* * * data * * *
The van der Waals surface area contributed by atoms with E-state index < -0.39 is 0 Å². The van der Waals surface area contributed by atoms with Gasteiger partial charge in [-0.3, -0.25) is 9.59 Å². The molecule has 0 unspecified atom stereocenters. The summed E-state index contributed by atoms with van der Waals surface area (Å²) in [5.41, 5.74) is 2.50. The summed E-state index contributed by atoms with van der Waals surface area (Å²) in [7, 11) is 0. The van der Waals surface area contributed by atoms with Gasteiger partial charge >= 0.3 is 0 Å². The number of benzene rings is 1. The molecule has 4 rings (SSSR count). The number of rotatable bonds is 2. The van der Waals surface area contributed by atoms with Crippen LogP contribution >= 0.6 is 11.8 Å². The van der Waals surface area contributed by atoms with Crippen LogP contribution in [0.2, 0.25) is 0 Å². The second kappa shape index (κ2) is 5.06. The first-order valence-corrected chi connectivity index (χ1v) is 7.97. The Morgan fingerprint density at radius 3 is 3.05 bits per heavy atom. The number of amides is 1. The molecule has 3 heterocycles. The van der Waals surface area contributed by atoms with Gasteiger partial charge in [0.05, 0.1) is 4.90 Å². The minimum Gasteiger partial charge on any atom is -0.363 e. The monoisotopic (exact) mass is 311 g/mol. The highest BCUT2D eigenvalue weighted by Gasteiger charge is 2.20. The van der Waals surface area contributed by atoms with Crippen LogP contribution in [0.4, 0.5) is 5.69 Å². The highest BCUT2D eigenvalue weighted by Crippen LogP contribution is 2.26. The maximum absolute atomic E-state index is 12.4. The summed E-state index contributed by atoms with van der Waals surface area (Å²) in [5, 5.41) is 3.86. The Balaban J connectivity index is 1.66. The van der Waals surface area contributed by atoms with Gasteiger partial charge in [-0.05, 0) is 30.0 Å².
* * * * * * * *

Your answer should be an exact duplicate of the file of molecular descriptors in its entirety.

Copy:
The van der Waals surface area contributed by atoms with E-state index < -0.39 is 0 Å². The van der Waals surface area contributed by atoms with Gasteiger partial charge in [-0.3, -0.25) is 9.59 Å². The molecule has 0 unspecified atom stereocenters. The summed E-state index contributed by atoms with van der Waals surface area (Å²) in [5.41, 5.74) is 2.50. The summed E-state index contributed by atoms with van der Waals surface area (Å²) in [7, 11) is 0. The van der Waals surface area contributed by atoms with Gasteiger partial charge >= 0.3 is 0 Å². The number of benzene rings is 1. The molecule has 4 rings (SSSR count). The number of rotatable bonds is 2. The van der Waals surface area contributed by atoms with Crippen LogP contribution >= 0.6 is 11.8 Å². The van der Waals surface area contributed by atoms with Crippen LogP contribution in [0.2, 0.25) is 0 Å². The second kappa shape index (κ2) is 5.06. The first-order valence-corrected chi connectivity index (χ1v) is 7.97. The Morgan fingerprint density at radius 3 is 3.05 bits per heavy atom. The number of amides is 1. The molecule has 3 heterocycles. The van der Waals surface area contributed by atoms with Gasteiger partial charge in [0.05, 0.1) is 4.90 Å². The minimum Gasteiger partial charge on any atom is -0.363 e. The monoisotopic (exact) mass is 311 g/mol. The highest BCUT2D eigenvalue weighted by Gasteiger charge is 2.20. The van der Waals surface area contributed by atoms with Crippen LogP contribution in [0.4, 0.5) is 5.69 Å². The highest BCUT2D eigenvalue weighted by Crippen LogP contribution is 2.26. The maximum absolute atomic E-state index is 12.4. The summed E-state index contributed by atoms with van der Waals surface area (Å²) in [5, 5.41) is 3.86. The Balaban J connectivity index is 1.66. The van der Waals surface area contributed by atoms with Gasteiger partial charge in [-0.05, 0) is 30.0 Å².